With news of a new Union army marching under General Pope from the north, Lee hurried to prevent him to join forces with McClellan (who at the time was still wedged against the James River) and pushed the former north of the Rappahanock River. Scoffing at Napoleon’s military maxim of never splitting the army on the eve of a battle, Lee sent the corps of the swift Stonewall Jackson around Pope’s back, to cut his retreat. And in another genius (or mad) stroke, he hurried with his other corps, that of Longstreet, through a gap in the Bull Run Mountains to join Jackson at the back of Pope’s line. Holding the Union charges on his own, Jackson allowed for Longstreet to attack their exposed left, like two jaws closing on the Union bulk. The Second Battle of Bull Run, or second Manassas, was a great Confederate victory, however, Longstreet’s reticence to attack when Lee ordered him, probably costed them the chance to annihilate Pope’s army. Regardless of Lee’s tactical abilities, he couldn’t bring himself to be stern or dress his subordinates down whenever required. This flaw would cost much to the Confederacy in the future.

7# First Invasion of the North

In common with all great generals, Lee wasn’t one to wait for his opponent to take the initiative. He was an attacker, and he judged that the best hope for the Confederacy to endure was to bring the war to the enemy’s lands. Maybe then France or Britain would recognise the new state and lend them support, or maybe it would force a war-weary Union to sit down and negotiate. At the head of 65.000 hungry and mostly, shoeless men, he invaded Maryland. There’s also the fact that the war-ravaged Virginia was unable to feed his army and so it made more sense to live off the enemy land. Lee overestimated his army’s combat capabilities, it’s true they had fought and persevered against greater odds and enemy numbers, but he should have known better than to expect them to turn all bad situations around through perseverance and endurance. He also underestimated McClellan, once more back at the head of the Army of the Potomac, who contrary to his over-cautious nature marched so fast that intercepted the dispersed Army of Northern Virginia in Sharpsburg. His 75.000 soldiers caught with Lee’s 38.000, and although the former suffered more casualties than the latter (12.000 vs 10.000) it forced Lee to retreat back to Virginia to lick his wounds. The first invasion of the north was over with little to show for.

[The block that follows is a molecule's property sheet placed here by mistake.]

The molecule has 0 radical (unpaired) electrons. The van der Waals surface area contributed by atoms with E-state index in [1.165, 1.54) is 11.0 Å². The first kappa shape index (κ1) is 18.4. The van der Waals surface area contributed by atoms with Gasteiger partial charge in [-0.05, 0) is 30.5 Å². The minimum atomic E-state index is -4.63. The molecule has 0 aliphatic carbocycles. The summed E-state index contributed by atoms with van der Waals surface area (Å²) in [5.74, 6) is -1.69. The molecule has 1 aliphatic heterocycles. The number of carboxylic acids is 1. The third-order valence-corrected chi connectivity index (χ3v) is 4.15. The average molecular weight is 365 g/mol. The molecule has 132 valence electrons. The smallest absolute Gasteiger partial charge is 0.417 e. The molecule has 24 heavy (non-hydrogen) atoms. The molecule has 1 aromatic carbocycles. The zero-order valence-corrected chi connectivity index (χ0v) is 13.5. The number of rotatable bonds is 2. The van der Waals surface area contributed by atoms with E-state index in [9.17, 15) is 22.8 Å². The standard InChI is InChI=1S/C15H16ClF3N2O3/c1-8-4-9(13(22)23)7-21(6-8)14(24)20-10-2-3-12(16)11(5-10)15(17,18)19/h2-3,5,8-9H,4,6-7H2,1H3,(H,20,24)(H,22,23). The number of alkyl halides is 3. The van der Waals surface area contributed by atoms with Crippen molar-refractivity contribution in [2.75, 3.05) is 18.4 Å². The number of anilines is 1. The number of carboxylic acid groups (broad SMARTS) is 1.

With McClellan replaced by General Burnside, the Army of the Potomac resumed their Virginian campaign, crossing the Rappahanock and taking Fredericksburg, itself a throwing-stone away from Richmond. Lee anticipated this, and arrived in Frederickbsurg on November 20th, and by December 11th, Burnside crossed the Rappahannock. The Confederate line was well-dug on Marye’s Heights, and resisted wave after wave of costly and useless Union charges that costed Burnside more than 12.000 casualties for half that number of Confederates. But with a shortage on food, ammunition, and forage, Lee found himself unable to pursue Burnside as he retreated. Once more he had won a victory, but one insufficient to bring the enemy to the negotiate.

8# The Battle of Gettysburg

During the 1863 winter, Lee begun experiencing a severe decline in health, the most likely suspect being a heart attack or an angina. By then it was clear even to those most optimistic, that he was the last hope of a Confederation that crumbled elsewhere to the advance of Union troops. He proved himself once more by defeating another army sent to confront him, this time under General Hooker. In another brilliant but risky manoeuvre, Lee sent his best general and right hand, Stonewall Jackson, with a force of 32.000 to outflank Hooker’s troops that had secured an advantageous position on Fairview Hill, in the thick forested area known as the Wilderness. Jackson, who was known for his relentless and swift marches that made it almost impossible for the enemy to pinpoint him, was felled by friendly fire and would die shortly after. The Battle of Chancellorsville went to the Confederate side at a great cost then, but it readied the stage for a second northern invasion. This time in Pennsylvania.